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France at an end

August 27, 2008
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I’m in the midst of packing a shockingly empty suitcase in preparation to return to Boston after nearly two months abroad. Paris is not a good place to spend the summer, which is probably why the city has been so empty, though it makes wandering the streets and getting into restaurants much simpler. I still prefer to eat the evening meal before 9 p.m., which also lends to the lack of lines, and half the time I’m happy spending a euro or two on boulangerie goods and feasting picnic-style. I’m easy to please.

We didn’t make it to Scotland because last minute flights still cost too much even when exploiting government connection discounts, and although we had the potential to get affordable tickets to Spain I didn’t feel right making the trip when my mom’s sister passed away in the midst of our travel planning. While I was convinced not to fly 6,000 miles to the funeral, I didn’t really want to fly anywhere else either.

Southern France may be my new favorite place in the world, or at the very least a new addition to the top ten locations to spend the summer. My soon-to-be roommate was passing through Paris on her leisurely way to Ireland and I offered to arrange a trip south, to which she agreed so long as I took care of the French. We spent an amazing long weekend getting more tan than either of our inhumanly translucent selves has ever been. The first day there we braved the rocks and sat on a public beach for a while, where I felt obliged to stare at the sky instead of inadvertently looking at strangers’ exposed bits. We camped out on a private beach the next day, where we were provided with wonderfully comfortable chairs and tables and parasols for the bargain price of €13 each.

On our last full day before heading back to Paris, we left pretty early in the morning and took the train to Monte Carlo, where we wandered around looking for the famed casino that seemed not to want to be found. We passed by yachts the size of castles and fleets of Bentleys, Ferraris, and unimaginable displays of wealth that had us jaded by noon. We grabbed a quick lunch and then took the train back toward Nice, getting off at a place called Villefranche sur mer (recommended by one of the staff at our hotel) and enjoyed one of the best beaches of the trip. I went through nearly a whole bottle of waterproof 45 SPF sunscreen and still got more sun than I knew what to do with.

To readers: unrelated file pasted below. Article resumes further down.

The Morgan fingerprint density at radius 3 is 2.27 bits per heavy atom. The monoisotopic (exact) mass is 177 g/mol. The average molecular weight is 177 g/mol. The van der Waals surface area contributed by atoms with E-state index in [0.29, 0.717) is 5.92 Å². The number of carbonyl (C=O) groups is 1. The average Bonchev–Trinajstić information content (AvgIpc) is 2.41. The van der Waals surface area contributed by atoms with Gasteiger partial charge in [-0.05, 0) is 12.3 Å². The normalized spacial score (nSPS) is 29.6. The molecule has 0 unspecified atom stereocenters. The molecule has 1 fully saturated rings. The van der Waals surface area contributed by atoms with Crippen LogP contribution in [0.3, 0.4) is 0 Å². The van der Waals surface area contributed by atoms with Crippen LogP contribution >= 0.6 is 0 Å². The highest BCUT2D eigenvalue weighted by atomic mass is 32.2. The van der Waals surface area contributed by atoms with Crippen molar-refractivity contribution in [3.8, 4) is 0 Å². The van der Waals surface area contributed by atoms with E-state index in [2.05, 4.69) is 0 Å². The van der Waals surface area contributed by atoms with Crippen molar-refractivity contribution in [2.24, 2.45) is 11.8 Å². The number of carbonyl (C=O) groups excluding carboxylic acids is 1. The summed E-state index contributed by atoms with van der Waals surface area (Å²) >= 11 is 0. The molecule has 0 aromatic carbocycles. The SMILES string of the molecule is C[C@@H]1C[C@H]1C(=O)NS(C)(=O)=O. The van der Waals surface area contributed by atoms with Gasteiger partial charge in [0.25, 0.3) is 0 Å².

On our last day in Nice, we went to the Musée national Message Biblique Marc Chagall, which was a beautiful place and had a lot of paintings I never thought I’d live to see in person. There was a huge group of Japanese tourists milling about the entrance and my brain became so befuddled that I asked for my ticket in Japanese. This was not the first time that happened–why are there so many Japanese people in southern France? It’s not exactly close to Japan, you know. I saw more there in less than a week than I saw during months in Paris.

One thing that surprised me about Nice was everyone automatically assumed we were British. I realize I don’t look French and don’t have the enviable summer bronze skin tones of the locals, but I certainly don’t feel like I look like and Englishwoman despite how many of them tend to flock to the area, and I speak passable enough French to disguise my nationality if given a chance to speak (which I wasn’t). I guess it beats being mistaken for a Russian prostitute, which was still the case in Japan the week before.

Next up: Boston, moving to a new apartment, starting my second year of grad school, and teaching my first college course.

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